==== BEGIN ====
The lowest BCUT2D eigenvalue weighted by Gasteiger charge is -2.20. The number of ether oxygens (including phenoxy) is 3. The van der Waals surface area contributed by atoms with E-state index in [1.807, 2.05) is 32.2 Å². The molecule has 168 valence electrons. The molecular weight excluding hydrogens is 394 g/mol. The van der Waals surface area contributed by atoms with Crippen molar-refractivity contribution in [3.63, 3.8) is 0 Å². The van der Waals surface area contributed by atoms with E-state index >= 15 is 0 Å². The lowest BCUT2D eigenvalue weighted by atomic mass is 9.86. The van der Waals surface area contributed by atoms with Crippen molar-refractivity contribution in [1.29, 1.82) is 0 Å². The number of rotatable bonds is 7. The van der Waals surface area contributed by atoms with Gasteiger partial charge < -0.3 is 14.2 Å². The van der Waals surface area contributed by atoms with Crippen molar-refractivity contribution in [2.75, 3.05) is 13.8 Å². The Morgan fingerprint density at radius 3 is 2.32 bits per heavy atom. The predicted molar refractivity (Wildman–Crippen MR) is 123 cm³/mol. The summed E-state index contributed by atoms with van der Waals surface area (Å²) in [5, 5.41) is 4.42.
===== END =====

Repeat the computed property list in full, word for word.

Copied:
The lowest BCUT2D eigenvalue weighted by Gasteiger charge is -2.20. The number of ether oxygens (including phenoxy) is 3. The van der Waals surface area contributed by atoms with E-state index in [1.807, 2.05) is 32.2 Å². The molecule has 168 valence electrons. The molecular weight excluding hydrogens is 394 g/mol. The van der Waals surface area contributed by atoms with Crippen molar-refractivity contribution in [3.63, 3.8) is 0 Å². The van der Waals surface area contributed by atoms with E-state index >= 15 is 0 Å². The lowest BCUT2D eigenvalue weighted by atomic mass is 9.86. The van der Waals surface area contributed by atoms with Crippen molar-refractivity contribution in [1.29, 1.82) is 0 Å². The number of rotatable bonds is 7. The van der Waals surface area contributed by atoms with Gasteiger partial charge < -0.3 is 14.2 Å². The van der Waals surface area contributed by atoms with Crippen molar-refractivity contribution in [2.75, 3.05) is 13.8 Å². The Morgan fingerprint density at radius 3 is 2.32 bits per heavy atom. The predicted molar refractivity (Wildman–Crippen MR) is 123 cm³/mol. The summed E-state index contributed by atoms with van der Waals surface area (Å²) in [5, 5.41) is 4.42.